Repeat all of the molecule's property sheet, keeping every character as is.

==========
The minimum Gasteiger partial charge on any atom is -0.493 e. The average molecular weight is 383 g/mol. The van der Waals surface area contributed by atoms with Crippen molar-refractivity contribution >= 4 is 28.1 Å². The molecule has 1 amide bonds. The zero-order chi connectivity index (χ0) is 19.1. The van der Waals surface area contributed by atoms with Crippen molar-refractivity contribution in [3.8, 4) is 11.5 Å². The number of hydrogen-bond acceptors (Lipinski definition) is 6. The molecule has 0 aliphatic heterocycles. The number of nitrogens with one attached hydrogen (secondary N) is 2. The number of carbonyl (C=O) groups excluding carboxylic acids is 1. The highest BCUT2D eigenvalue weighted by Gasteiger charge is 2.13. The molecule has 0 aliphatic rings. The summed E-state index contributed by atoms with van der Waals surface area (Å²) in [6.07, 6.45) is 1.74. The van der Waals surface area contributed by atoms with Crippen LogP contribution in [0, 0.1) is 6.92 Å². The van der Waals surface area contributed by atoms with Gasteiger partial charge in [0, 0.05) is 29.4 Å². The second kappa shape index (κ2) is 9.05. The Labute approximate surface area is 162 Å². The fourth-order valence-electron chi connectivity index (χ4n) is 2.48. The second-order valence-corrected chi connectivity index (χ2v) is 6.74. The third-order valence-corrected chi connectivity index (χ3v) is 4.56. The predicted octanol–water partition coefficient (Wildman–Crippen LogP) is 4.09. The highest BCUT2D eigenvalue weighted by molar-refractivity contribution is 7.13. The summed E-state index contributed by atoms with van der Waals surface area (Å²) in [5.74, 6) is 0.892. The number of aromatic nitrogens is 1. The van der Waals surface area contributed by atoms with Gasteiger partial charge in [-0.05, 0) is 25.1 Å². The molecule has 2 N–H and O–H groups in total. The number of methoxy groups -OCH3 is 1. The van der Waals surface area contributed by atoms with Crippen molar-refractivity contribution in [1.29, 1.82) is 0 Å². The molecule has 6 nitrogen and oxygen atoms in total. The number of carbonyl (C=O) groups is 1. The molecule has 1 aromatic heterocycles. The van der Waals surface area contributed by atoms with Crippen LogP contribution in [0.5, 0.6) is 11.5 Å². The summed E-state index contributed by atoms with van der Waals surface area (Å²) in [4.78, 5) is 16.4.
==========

The minimum Gasteiger partial charge on any atom is -0.493 e. The average molecular weight is 383 g/mol. The van der Waals surface area contributed by atoms with Crippen molar-refractivity contribution >= 4 is 28.1 Å². The molecule has 1 amide bonds. The zero-order chi connectivity index (χ0) is 19.1. The van der Waals surface area contributed by atoms with Crippen molar-refractivity contribution in [3.8, 4) is 11.5 Å². The number of hydrogen-bond acceptors (Lipinski definition) is 6. The molecule has 0 aliphatic heterocycles. The number of nitrogens with one attached hydrogen (secondary N) is 2. The number of carbonyl (C=O) groups excluding carboxylic acids is 1. The highest BCUT2D eigenvalue weighted by Gasteiger charge is 2.13. The molecule has 0 aliphatic rings. The summed E-state index contributed by atoms with van der Waals surface area (Å²) in [6.07, 6.45) is 1.74. The van der Waals surface area contributed by atoms with Crippen LogP contribution in [0, 0.1) is 6.92 Å². The van der Waals surface area contributed by atoms with Gasteiger partial charge in [0, 0.05) is 29.4 Å². The second kappa shape index (κ2) is 9.05. The Labute approximate surface area is 162 Å². The fourth-order valence-electron chi connectivity index (χ4n) is 2.48. The second-order valence-corrected chi connectivity index (χ2v) is 6.74. The third-order valence-corrected chi connectivity index (χ3v) is 4.56. The predicted octanol–water partition coefficient (Wildman–Crippen LogP) is 4.09. The highest BCUT2D eigenvalue weighted by molar-refractivity contribution is 7.13. The summed E-state index contributed by atoms with van der Waals surface area (Å²) in [5.74, 6) is 0.892. The number of aromatic nitrogens is 1. The van der Waals surface area contributed by atoms with Gasteiger partial charge in [-0.05, 0) is 25.1 Å². The molecule has 2 N–H and O–H groups in total. The number of methoxy groups -OCH3 is 1. The van der Waals surface area contributed by atoms with Crippen molar-refractivity contribution in [1.29, 1.82) is 0 Å². The molecule has 6 nitrogen and oxygen atoms in total. The number of carbonyl (C=O) groups is 1. The molecule has 1 aromatic heterocycles. The van der Waals surface area contributed by atoms with Crippen LogP contribution in [0.5, 0.6) is 11.5 Å². The summed E-state index contributed by atoms with van der Waals surface area (Å²) in [4.78, 5) is 16.4.